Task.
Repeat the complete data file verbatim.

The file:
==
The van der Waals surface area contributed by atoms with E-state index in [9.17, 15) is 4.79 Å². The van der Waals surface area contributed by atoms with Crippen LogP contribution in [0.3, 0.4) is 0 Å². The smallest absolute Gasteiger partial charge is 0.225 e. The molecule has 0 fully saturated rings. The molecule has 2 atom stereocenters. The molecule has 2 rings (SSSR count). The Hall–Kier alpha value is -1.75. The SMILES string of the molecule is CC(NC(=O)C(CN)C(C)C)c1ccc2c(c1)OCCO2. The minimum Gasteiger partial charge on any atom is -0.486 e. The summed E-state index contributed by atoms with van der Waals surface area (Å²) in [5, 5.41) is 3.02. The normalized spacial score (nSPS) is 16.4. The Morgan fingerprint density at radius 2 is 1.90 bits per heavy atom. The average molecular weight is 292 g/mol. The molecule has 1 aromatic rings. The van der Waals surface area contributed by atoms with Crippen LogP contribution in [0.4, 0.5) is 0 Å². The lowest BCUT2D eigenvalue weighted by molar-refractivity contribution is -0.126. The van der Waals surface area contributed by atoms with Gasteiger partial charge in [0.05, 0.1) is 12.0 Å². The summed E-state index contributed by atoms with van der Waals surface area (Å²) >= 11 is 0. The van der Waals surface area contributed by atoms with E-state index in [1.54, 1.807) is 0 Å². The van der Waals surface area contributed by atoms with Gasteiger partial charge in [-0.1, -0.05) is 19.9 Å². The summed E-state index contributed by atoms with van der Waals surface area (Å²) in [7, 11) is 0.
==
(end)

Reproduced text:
The van der Waals surface area contributed by atoms with E-state index in [9.17, 15) is 4.79 Å². The van der Waals surface area contributed by atoms with Crippen LogP contribution in [0.3, 0.4) is 0 Å². The smallest absolute Gasteiger partial charge is 0.225 e. The molecule has 0 fully saturated rings. The molecule has 2 atom stereocenters. The molecule has 2 rings (SSSR count). The Hall–Kier alpha value is -1.75. The SMILES string of the molecule is CC(NC(=O)C(CN)C(C)C)c1ccc2c(c1)OCCO2. The minimum Gasteiger partial charge on any atom is -0.486 e. The summed E-state index contributed by atoms with van der Waals surface area (Å²) in [5, 5.41) is 3.02. The normalized spacial score (nSPS) is 16.4. The Morgan fingerprint density at radius 2 is 1.90 bits per heavy atom. The average molecular weight is 292 g/mol. The molecule has 1 aromatic rings. The van der Waals surface area contributed by atoms with Crippen LogP contribution in [0.4, 0.5) is 0 Å². The lowest BCUT2D eigenvalue weighted by molar-refractivity contribution is -0.126. The van der Waals surface area contributed by atoms with Gasteiger partial charge in [0.05, 0.1) is 12.0 Å². The summed E-state index contributed by atoms with van der Waals surface area (Å²) >= 11 is 0. The van der Waals surface area contributed by atoms with E-state index in [1.54, 1.807) is 0 Å². The van der Waals surface area contributed by atoms with Gasteiger partial charge in [-0.1, -0.05) is 19.9 Å². The summed E-state index contributed by atoms with van der Waals surface area (Å²) in [7, 11) is 0.